To VR or not to VR

By Konstantinos Christakis

Only recently Oculus announced the retail price for the consumer version of the Virtual Reality Oculus Rift headset. It was horrendous news to say the least.

With a calculated price tag of around 750 euro, it feels like the dreams of many gamers are either being crushed or evaporated slowly as the Oculus company funnels their money, a hundred by a hundred. Many had been planning on purchasing one and I have to say that I was one of those people too. It was as if it was finally the time that we would change our conventional ways of experiencing games and insert ourselves into a (virtual) reality that would let us explore so many other things we didn't know even we could feel through interactive entertainment.

Back in the day that the Oculus Rift was announced, everyone lost their minds and started speculating as to how soon it could become a thing that each and every one of us would have at home. Virtual reality, augmented reality, all became concepts that we wanted to play with and companies took all that hype very seriously. Microsoft has already announced a bunch of amazing projects that will make use of VR or AR, but they are still "in development."

That dreadful sentence. The endless wait for the arrival of something that we know exists but is not yet perfect for the hands of the consumers. We even reached out to the companies for various "developers' kits" and paid the extravagant amounts of money just to have a taste of it. The fact that it won't be a "completed" thing though and that it might start having various issues and problems along the way was very discouraging though. Once you've experienced a dev kit of anything, it starts making sense as to why companies wait so long to guarantee a "consumer ready" product. But the price of the dev kit in the case of the oculus rift, wasn't that crazy. You would say we could expect a way lower price when the consumer version is out.

Apparently, that was not the case. Millions of gamers all around the globe came to a standstill the moment the first price reveal announcement came up as their eyes full of static started dropping tears of sadness. It's ok to buy a PlayStation 4 or an Xbox One but buying just a VR headset that has to go with a really good computer is already taking it really far money value-wise. But that isn't the biggest problem in this particular case.

The worse part about the whole shenanigan of VR being overpriced (or reasonably priced if you consider what is on that thing) is that there are many independent (indie) developers that started working on things that would work with the VR technology. So many indie devs that made something extraordinary and new with very low budgets. But all these games won't really be seeing the light of day and even if they do, their sales won't be high enough to motivate newer generations of developers to do the same.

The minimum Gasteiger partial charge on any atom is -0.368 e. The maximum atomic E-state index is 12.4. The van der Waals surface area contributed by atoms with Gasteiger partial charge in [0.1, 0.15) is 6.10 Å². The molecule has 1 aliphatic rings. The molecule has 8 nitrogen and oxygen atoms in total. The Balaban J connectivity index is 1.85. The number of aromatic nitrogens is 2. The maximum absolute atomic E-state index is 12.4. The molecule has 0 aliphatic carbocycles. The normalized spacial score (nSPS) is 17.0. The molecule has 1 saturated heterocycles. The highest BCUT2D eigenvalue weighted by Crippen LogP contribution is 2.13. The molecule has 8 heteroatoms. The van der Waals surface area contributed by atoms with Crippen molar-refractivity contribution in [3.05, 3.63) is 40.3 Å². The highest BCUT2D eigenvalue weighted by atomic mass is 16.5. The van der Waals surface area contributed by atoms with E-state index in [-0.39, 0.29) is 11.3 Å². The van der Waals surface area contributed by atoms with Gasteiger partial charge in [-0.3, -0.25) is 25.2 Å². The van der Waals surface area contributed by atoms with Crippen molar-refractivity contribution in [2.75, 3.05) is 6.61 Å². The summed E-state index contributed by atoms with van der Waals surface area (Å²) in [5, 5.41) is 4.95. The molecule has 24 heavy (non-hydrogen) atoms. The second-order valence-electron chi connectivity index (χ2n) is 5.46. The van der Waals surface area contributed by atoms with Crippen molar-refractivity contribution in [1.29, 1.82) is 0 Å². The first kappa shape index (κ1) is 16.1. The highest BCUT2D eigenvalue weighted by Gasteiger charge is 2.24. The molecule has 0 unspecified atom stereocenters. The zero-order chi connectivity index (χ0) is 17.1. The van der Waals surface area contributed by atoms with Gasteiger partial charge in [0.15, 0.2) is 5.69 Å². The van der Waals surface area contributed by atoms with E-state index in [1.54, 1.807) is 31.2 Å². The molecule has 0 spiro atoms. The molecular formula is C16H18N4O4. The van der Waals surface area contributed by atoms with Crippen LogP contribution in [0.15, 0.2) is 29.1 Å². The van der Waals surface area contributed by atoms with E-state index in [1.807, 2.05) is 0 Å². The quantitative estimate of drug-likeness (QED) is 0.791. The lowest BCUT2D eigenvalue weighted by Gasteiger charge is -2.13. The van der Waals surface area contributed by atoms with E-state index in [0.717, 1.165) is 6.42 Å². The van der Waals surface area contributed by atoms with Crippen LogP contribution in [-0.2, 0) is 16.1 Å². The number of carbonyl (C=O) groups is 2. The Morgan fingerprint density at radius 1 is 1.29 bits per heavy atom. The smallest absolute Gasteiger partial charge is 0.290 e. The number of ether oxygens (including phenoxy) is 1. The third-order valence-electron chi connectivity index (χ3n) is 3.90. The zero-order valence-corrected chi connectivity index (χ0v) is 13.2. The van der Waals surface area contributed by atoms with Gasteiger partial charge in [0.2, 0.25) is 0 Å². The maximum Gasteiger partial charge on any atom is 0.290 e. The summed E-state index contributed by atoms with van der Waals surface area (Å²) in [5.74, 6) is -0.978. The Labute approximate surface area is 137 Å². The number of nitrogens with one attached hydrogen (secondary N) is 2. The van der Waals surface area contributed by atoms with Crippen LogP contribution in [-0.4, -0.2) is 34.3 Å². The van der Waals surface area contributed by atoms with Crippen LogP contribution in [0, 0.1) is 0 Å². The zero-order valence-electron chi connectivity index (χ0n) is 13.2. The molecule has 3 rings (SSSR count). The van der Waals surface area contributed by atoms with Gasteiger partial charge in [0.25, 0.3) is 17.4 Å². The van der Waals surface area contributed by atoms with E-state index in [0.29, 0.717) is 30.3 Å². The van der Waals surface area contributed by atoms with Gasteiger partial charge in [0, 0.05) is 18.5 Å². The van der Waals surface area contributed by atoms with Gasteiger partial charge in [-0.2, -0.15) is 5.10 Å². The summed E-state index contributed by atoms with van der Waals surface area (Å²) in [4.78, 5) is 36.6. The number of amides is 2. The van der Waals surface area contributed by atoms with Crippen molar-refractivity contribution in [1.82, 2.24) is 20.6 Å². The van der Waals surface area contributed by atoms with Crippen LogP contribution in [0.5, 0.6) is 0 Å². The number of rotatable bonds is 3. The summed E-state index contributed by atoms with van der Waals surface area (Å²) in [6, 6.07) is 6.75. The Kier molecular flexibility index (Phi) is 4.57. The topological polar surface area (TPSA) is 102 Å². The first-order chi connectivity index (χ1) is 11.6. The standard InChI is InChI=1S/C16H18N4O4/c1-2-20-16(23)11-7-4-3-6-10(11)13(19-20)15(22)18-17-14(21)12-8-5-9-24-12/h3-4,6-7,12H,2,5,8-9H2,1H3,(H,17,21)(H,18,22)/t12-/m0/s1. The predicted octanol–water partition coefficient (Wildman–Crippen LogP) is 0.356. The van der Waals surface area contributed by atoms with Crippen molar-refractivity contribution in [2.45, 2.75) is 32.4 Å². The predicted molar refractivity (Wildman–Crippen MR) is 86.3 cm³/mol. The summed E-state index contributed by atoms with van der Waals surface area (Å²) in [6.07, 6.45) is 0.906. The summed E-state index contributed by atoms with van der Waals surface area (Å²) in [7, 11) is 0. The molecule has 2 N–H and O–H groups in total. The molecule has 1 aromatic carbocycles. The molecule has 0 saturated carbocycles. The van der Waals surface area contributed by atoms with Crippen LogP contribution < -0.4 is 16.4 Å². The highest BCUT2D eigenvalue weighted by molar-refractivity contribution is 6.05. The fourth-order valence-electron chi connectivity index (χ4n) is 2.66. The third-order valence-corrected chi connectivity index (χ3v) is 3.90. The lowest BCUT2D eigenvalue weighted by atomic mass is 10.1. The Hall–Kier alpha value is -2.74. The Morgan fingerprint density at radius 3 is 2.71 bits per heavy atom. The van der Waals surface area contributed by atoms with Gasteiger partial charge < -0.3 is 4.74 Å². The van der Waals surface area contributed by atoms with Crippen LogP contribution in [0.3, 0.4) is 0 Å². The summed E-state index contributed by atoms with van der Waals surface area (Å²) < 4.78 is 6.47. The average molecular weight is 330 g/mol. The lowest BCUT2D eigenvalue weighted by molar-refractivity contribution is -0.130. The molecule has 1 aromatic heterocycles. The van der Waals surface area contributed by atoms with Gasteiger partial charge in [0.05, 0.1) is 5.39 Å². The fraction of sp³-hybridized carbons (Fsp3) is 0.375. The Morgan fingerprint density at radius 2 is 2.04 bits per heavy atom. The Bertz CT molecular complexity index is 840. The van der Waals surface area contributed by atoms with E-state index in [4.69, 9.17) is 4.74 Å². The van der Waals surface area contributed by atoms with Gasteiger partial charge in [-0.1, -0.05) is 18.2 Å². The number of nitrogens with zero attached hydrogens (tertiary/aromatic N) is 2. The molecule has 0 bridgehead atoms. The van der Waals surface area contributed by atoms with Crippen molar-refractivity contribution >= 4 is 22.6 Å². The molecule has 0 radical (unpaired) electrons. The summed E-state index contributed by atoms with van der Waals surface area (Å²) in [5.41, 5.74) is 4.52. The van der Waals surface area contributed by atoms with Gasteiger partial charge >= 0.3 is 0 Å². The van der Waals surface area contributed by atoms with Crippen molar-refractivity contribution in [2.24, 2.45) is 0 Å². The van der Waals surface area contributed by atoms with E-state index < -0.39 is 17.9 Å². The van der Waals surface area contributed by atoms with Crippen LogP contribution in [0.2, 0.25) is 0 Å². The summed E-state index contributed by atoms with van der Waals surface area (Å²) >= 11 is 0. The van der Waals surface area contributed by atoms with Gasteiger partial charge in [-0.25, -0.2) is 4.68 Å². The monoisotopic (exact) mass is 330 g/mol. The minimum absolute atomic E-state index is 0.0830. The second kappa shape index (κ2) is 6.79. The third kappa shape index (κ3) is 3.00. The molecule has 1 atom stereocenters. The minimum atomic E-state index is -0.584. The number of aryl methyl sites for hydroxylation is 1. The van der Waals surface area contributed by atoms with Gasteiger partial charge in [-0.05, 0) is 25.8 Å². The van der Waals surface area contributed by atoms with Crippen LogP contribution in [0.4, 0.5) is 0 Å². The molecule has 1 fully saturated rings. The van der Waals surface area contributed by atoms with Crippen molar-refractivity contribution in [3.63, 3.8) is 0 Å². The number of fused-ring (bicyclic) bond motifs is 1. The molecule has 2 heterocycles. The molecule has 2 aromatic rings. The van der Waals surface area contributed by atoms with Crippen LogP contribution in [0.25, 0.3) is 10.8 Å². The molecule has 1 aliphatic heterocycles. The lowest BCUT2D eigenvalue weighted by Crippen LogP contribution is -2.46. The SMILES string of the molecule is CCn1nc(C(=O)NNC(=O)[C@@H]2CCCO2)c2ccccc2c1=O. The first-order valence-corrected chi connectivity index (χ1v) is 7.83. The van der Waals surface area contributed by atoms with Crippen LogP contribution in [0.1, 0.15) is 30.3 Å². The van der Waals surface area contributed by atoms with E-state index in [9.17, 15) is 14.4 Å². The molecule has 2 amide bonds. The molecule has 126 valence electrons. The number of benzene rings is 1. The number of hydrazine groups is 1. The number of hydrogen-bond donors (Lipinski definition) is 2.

There are already problems in the indie department of video games (other things too, but let's focus on that part for now) and this one is yet another push against the wall for the ever struggling market of indie. There has been a considerable growth for the market but nonetheless it could always use some kind of extra push. The VR in this case would have been the most amazing of "pushes" if it actually went as it was planned. Indie games are in most cases teams of people that go into the abyssal market of video games without any big publisher backing them. That allows them to risk and go with very innovative and even sometimes controversial concepts for their games. That makes them interesting and worth trying out. They are literally the only thing that is keeping imagination alive for the gamers at the moment. Let's not get into that though, that is a conversation for another time since it would be a shame to waste so much precious reading time in arguing about why Call of Duty is sucking the life force of the industry itself.

So, in conclusion, you have this very amazing concept and technological innovation that can change the world of entertainment as we know it, but for now, it's only for the people with a fat wallet. Or the ones that are willing to go broke for it. What would you do in this case? Wait for a couple years so that you can buy it 500 bucks or maybe even longer? Or will you go crazy and start looking for cheaper, less effective, solutions.

Published January 13th, 2016


Kelfecil (Konstantinos Christakis) resides in the Netherlands and is a freelancer writer, blogger and many other things. He is also an author and the indies press correspondent at IGN Greece. You can find more about him on his blog. You can follow him on twitter and facebook.